TUSCALOOSA, Ala. ― At 67, Gloria Gray is ready for retirement. She’s been working out of a squat brown brick building in an office park near the University of Alabama for the last 24 years, and while she finds her work immensely rewarding, she’s hoping to sell her small business.
But she’s having a hard time finding a buyer ― because her business is an abortion clinic.
The shortage of abortion doctors in the United States has garnered a lot of attention, but the shortage of clinic owners — who put up the capital to set up and maintain locations where those doctors can practice — is also a major concern. Pro-choice organizations are scrambling to train more medical students to perform abortions, but the number of trained doctors doesn’t matter if there’s nowhere for them to practice.
Gray knows how risky it is to buy an abortion clinic. Since she opened the West Alabama Women’s Center in 1994, it’s been subject to a series of violent attacks. Four years after the clinic opened, it burned to the ground, and Gray never found out who was responsible. She’s been mailed anthrax. Someone shot out the windows of a clinic doctor’s office in the middle of the night. In 2006, a man drove his car through the clinic’s front doors and into the waiting room. There was also the time the boyfriend of a patient called in a bomb threat to disrupt his partner’s abortion.
There have also been less violent attempts to sabotage Gray’s clinic ― for example, the establishment of Choices Pregnancy Clinic, an anti-choice “crisis pregnancy center” masquerading as an abortion clinic, right next door in 2014. And there are protesters outside her clinic daily, carrying signs with photos of fetuses on them and shouting, which annoys the nearby podiatry clinic and dentist office.
Gray’s clinic is an independent, for-profit business. Unlike her peers at Planned Parenthood, she goes without the financial and legal help that comes with being part of a high-profile national organization. And while abortion clinics all over the country have come under intense pressure from regulators, independent clinics have suffered more closures because they don’t have the same resources behind them.
According to the Abortion Care Network, an affiliate group that supports abortion care providers, 60 percent of abortions in the U.S. are performed at independent clinics. Abortion clinics ― independent and otherwise ― have been closing at a terrifying rate in recent years, with more than 162 closures since 2010. There are 388 independent clinics left in the country.
In Alabama, there are just five clinics left ― three “indies” and two Planned Parenthoods. All of them have had to deal with a series of strict new regulations that pro-choice advocates call Targeted Regulation of Abortion Providers or TRAP laws, which they say are designed to regulate clinics out of existence.
One of the most recent was a 2014 Alabama Department of Public Health requirement that both the primary abortion provider and backup provider at Gray’s clinic have admitting privileges at a nearby hospital ― which was impossible in a region hostile to abortion. Gray was forced to close her business, the only abortion clinic in the city, for eight months in 2015 while she fought the health department over that rule. Patients who would have been treated in Tuscaloosa had to drive two hours north to a clinic in Huntsville for the better part of a year.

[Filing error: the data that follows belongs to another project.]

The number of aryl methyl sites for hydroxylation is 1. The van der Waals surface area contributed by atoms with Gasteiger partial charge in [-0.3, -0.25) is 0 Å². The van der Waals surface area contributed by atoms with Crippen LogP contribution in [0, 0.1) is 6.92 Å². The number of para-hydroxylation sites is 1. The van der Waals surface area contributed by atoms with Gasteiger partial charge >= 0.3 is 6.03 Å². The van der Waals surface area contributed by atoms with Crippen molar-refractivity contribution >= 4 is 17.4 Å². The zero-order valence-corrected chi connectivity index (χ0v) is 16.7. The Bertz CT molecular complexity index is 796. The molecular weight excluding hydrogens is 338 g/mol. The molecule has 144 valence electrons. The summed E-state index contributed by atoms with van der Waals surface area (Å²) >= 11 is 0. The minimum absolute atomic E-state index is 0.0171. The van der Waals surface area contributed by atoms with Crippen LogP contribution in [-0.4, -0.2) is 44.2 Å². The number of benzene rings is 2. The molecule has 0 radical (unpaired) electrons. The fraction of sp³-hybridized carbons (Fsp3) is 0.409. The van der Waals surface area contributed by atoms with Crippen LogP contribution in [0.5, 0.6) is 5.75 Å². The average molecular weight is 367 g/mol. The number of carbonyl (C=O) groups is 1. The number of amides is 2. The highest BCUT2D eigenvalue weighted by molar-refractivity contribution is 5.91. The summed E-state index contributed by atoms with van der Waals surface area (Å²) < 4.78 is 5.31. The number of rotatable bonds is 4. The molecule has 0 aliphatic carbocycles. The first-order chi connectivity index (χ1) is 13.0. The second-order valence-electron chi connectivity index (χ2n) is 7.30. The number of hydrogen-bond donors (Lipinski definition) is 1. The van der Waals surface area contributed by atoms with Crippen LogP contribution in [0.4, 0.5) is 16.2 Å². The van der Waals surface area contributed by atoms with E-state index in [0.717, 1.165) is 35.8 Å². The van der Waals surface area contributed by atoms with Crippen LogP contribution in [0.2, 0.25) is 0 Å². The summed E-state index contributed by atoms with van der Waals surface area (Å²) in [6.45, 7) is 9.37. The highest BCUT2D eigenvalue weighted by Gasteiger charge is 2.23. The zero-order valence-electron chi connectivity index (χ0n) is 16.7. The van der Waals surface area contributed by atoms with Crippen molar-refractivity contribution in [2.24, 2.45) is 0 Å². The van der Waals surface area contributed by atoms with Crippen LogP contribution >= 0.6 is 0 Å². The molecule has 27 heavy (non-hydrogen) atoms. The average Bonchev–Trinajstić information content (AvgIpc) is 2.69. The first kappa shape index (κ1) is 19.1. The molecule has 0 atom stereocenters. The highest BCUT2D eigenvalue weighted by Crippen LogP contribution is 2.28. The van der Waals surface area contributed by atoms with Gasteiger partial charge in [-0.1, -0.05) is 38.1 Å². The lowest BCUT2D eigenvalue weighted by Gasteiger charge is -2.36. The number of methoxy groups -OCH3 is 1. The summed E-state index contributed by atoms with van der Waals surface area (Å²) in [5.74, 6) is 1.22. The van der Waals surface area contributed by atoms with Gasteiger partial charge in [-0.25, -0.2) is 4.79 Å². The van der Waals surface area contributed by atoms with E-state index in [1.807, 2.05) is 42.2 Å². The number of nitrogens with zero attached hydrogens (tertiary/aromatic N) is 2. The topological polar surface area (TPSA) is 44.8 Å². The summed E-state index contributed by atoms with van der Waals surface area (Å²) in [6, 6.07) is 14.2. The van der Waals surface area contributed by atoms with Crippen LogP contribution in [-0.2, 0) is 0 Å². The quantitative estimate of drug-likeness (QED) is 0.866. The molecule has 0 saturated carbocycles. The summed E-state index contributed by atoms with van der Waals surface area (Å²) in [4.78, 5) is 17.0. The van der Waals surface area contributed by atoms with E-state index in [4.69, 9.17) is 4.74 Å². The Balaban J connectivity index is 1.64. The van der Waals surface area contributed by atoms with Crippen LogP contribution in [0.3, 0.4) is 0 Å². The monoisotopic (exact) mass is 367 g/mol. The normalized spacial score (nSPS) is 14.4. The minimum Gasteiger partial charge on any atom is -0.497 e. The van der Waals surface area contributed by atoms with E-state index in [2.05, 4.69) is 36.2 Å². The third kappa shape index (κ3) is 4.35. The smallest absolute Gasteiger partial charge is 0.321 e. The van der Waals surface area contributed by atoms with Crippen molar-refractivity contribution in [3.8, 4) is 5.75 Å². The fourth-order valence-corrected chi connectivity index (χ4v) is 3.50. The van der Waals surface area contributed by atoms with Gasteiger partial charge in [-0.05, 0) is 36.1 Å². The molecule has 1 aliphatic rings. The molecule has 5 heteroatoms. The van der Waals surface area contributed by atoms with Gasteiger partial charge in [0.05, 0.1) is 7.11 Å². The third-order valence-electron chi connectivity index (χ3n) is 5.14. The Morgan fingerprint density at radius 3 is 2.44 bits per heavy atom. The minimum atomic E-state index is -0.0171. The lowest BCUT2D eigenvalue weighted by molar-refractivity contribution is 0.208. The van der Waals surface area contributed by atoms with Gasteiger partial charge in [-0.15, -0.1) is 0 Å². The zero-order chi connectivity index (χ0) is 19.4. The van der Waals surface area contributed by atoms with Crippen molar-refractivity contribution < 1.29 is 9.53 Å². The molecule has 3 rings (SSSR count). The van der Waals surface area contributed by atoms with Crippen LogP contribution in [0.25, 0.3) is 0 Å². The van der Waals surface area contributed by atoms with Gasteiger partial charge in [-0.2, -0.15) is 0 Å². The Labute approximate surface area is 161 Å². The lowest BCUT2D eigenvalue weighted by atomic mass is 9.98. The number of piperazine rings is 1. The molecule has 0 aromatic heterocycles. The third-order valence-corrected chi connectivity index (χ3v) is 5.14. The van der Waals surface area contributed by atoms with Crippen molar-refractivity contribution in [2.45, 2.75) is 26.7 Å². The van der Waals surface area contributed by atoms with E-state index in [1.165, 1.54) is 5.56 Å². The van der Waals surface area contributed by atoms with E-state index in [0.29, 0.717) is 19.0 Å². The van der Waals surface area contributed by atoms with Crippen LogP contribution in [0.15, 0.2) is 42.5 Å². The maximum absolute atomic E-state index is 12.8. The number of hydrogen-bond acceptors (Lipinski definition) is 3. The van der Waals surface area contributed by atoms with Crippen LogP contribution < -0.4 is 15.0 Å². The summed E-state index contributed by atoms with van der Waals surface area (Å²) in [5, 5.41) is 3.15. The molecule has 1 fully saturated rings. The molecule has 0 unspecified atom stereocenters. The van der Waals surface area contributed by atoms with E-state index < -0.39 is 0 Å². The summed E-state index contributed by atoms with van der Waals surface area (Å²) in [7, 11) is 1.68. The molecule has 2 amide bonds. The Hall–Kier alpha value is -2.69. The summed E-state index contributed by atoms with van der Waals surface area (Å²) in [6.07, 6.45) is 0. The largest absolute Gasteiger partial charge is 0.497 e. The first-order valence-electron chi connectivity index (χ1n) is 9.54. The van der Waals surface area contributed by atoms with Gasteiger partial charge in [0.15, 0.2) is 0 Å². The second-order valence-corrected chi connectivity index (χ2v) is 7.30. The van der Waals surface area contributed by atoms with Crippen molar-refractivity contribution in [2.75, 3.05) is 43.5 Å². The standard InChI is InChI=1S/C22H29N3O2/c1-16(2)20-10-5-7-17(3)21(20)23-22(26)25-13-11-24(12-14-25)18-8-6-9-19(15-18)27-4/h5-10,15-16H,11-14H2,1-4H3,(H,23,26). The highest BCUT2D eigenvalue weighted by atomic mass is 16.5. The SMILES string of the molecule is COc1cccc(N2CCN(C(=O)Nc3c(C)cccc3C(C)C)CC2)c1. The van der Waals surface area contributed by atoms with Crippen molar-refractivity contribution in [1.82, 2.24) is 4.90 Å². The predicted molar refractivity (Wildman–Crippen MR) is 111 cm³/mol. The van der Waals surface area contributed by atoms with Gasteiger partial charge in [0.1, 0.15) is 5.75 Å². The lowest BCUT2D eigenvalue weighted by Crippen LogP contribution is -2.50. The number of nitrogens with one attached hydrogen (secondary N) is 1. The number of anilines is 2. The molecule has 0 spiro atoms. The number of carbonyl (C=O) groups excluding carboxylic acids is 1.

Dalton Johnson owns the Huntsville clinic that took in Gray’s patients while her clinic was closed. He was glad to get the extra business, but Dr. Yashica Robinson, the clinic’s primary provider, was performing abortions until 10 or 11 at night just to keep up with demand.
“In most businesses, it’s a good thing when your competition closes for eight months,” Johnson said, “but we were just slammed.”
The Huntsville facility is the only clinic in Alabama offering abortions after 14 weeks. Johnson took HuffPost on a tour in July, explaining that he’d had to move his clinic from its previous location because it could not meet the TRAP requirements. Johnson noted all the alterations the state had required him to make to keep the current clinic open and operating. There was the state-mandated, fireproof supply closet that cost $20,000 to install, for example. He also bought the neighboring building to prevent a “crisis pregnancy center” from opening up next door.
Like Johnson, Gray has had to deal with expensive upgrades that raise the cost of doing business. She paid $150,000 to install a ramp at the back of the building for patients to be evacuated to an ambulance ― another TRAP law requirement. This rarely happens, however, because abortion is a safe medical procedure: Johnson says that of the approximately 20,000 abortions performed in his clinic since 2001, about eight have required hospitalization.
Gray has also felt the need to take extra precautions to protect the safety and privacy of her patients and employees. She installed security doors in the waiting room and bought her own private locked dumpster because, she says, the anti-choicers have gone snooping through the clinic’s trash more than once.
She has thought about selling the clinic to her adult son, but said she wouldn’t want him to take on that burden. “I don’t want him to go through what I’ve been through,” Gray told HuffPost. “I do not want that for him, because of the harassment that I had to go through. I would not subject him to that.”
Her family has already done its part for the reproductive justice movement, she said.
Amy Hagstrom Miller owns 13 abortion clinics in four states. She was the lead plaintiff in the 2016 Supreme Court case, Whole Woman’s Health v. Hellerstedt, in which the court struck down key provisions of Texas’ strict clinic regulations that had shuttered all six of her clinics in that state. The case was hailed as a victory for abortion access advocates, as the strict regulations in Texas would have inspired other states hostile to abortion to pass similar laws.
Four of Hagstrom Miller’s Texas clinics have since reopened. The 49-year-old is one of the most visible members of a younger generation of abortion clinic owners. “I’m someone people call when they want to retire and see the clinic that they’ve built live on,” she told HuffPost.
Hagstrom Miller is one of the people Gray has tried to interest in buying her Alabama clinic. But the barriers to entry in Tuscaloosa are high, Hagstrom Miller says, citing how difficult it is to find practitioners there and Alabama’s high regulatory burden. Though Gray’s legal challenge removed some barriers in the state, many are still standing.